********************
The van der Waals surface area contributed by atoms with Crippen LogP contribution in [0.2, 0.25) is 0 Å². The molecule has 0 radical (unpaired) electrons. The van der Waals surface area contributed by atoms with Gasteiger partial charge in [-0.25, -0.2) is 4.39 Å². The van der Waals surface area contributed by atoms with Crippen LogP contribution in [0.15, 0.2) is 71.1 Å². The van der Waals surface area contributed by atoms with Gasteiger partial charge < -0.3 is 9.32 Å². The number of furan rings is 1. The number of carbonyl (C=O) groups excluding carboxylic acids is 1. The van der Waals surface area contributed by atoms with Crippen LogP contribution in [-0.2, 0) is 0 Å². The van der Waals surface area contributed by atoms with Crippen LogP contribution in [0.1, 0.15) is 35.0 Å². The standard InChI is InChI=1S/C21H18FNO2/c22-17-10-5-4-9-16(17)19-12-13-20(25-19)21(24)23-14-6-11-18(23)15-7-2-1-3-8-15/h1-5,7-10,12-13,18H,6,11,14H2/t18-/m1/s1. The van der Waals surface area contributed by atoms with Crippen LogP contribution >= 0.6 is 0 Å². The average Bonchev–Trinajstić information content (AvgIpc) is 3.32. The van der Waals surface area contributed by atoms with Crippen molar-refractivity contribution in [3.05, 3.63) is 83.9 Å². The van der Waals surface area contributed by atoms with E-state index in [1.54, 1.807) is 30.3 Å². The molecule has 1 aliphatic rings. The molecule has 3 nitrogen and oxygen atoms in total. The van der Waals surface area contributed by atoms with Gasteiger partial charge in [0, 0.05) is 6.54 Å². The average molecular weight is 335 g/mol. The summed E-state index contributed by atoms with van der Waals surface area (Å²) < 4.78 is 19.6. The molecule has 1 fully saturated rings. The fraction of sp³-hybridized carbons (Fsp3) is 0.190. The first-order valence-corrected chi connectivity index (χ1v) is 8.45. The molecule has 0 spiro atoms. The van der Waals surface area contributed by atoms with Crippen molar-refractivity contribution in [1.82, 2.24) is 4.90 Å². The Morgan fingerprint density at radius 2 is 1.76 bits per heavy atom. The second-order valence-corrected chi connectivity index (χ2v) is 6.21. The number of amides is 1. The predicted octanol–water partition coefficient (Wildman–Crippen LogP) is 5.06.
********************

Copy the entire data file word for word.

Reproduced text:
The van der Waals surface area contributed by atoms with Crippen LogP contribution in [0.2, 0.25) is 0 Å². The molecule has 0 radical (unpaired) electrons. The van der Waals surface area contributed by atoms with Gasteiger partial charge in [-0.25, -0.2) is 4.39 Å². The van der Waals surface area contributed by atoms with Crippen LogP contribution in [0.15, 0.2) is 71.1 Å². The van der Waals surface area contributed by atoms with Gasteiger partial charge < -0.3 is 9.32 Å². The number of furan rings is 1. The number of carbonyl (C=O) groups excluding carboxylic acids is 1. The van der Waals surface area contributed by atoms with Crippen LogP contribution in [-0.2, 0) is 0 Å². The van der Waals surface area contributed by atoms with Crippen LogP contribution in [0.1, 0.15) is 35.0 Å². The standard InChI is InChI=1S/C21H18FNO2/c22-17-10-5-4-9-16(17)19-12-13-20(25-19)21(24)23-14-6-11-18(23)15-7-2-1-3-8-15/h1-5,7-10,12-13,18H,6,11,14H2/t18-/m1/s1. The van der Waals surface area contributed by atoms with Crippen LogP contribution >= 0.6 is 0 Å². The average Bonchev–Trinajstić information content (AvgIpc) is 3.32. The van der Waals surface area contributed by atoms with Crippen molar-refractivity contribution in [3.05, 3.63) is 83.9 Å². The van der Waals surface area contributed by atoms with E-state index in [1.54, 1.807) is 30.3 Å². The molecule has 1 aliphatic rings. The molecule has 3 nitrogen and oxygen atoms in total. The van der Waals surface area contributed by atoms with Gasteiger partial charge in [0, 0.05) is 6.54 Å². The average molecular weight is 335 g/mol. The summed E-state index contributed by atoms with van der Waals surface area (Å²) < 4.78 is 19.6. The molecule has 1 fully saturated rings. The fraction of sp³-hybridized carbons (Fsp3) is 0.190. The first-order valence-corrected chi connectivity index (χ1v) is 8.45. The molecule has 0 spiro atoms. The van der Waals surface area contributed by atoms with Crippen molar-refractivity contribution in [1.82, 2.24) is 4.90 Å². The Morgan fingerprint density at radius 2 is 1.76 bits per heavy atom. The second-order valence-corrected chi connectivity index (χ2v) is 6.21. The number of amides is 1. The predicted octanol–water partition coefficient (Wildman–Crippen LogP) is 5.06.